TODAY it is one of Southampton’s most popular pubs and behind its landmark exterior lies a history that can be traced as far back as the 11th century.

The Duke of Wellington stands on a site that is documented from 1200 onwards but it was two centuries later that the property first became connected with beer.

It is known that a Rowland Johnson, a brewer from the Low Countries, arrived in Southampton in the latter half of the 15th century and took over what was by then a semi-derelict building in Bugle Street over massive vaults.

In the reign of Henry VII, Johnson incorporated the first beer brewery in Southampton, probably the first in the south of England.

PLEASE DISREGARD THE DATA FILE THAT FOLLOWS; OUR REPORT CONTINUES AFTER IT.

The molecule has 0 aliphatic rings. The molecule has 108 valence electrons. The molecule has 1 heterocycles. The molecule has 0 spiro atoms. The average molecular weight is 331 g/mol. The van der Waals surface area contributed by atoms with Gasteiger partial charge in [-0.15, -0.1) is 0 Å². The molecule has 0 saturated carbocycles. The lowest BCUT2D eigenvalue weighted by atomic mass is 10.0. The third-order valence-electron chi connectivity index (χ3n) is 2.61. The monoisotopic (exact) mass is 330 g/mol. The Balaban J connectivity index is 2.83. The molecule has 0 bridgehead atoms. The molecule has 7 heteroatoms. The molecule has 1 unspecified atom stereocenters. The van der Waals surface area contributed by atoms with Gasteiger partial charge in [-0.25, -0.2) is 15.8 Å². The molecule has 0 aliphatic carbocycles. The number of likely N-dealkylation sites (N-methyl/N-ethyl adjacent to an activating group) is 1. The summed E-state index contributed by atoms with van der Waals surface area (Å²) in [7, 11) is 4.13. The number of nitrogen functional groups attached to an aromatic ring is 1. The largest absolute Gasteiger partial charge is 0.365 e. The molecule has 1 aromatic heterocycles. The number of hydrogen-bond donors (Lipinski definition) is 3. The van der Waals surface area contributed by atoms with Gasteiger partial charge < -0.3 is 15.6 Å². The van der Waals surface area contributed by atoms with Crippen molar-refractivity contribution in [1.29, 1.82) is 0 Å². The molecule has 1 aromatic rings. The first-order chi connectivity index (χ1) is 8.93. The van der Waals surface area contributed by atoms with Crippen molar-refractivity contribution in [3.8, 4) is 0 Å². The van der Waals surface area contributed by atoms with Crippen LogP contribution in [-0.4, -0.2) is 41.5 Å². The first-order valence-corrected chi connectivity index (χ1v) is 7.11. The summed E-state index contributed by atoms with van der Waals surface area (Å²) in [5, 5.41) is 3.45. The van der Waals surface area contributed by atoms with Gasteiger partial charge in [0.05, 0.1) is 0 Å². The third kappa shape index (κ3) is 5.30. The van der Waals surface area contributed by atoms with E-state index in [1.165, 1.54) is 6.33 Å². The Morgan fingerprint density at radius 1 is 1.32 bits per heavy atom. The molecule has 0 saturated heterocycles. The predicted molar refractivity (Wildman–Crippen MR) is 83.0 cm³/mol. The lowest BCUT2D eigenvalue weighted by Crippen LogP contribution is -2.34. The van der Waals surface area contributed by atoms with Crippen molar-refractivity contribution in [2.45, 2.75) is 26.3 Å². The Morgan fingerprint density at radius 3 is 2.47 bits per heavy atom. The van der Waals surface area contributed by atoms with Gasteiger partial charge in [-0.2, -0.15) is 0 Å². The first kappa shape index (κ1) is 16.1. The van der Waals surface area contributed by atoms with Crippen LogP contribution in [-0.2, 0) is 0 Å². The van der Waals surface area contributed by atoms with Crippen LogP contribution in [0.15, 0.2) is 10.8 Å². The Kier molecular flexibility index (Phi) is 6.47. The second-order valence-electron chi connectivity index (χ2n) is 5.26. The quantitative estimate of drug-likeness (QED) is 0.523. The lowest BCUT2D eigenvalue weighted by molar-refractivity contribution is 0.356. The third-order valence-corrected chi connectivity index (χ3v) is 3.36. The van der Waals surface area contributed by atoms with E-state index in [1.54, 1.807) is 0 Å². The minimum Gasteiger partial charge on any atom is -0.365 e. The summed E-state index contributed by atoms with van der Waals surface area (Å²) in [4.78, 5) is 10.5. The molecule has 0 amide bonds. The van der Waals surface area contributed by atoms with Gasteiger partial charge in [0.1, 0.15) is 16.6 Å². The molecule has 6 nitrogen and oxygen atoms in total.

Duke of Wellington pub, Southampton

One of the customers with staff dressed in Tudor outfits.

He imported the equipment and hops for his work at the Brew Howse, or Bere Howse as it became known, as distinct from the old-fashioned ale house of those times.

These photographs from the Daily Echo’s archive come from 1963, after the pub had undergone a wide-ranging redevelopment that took two years to complete.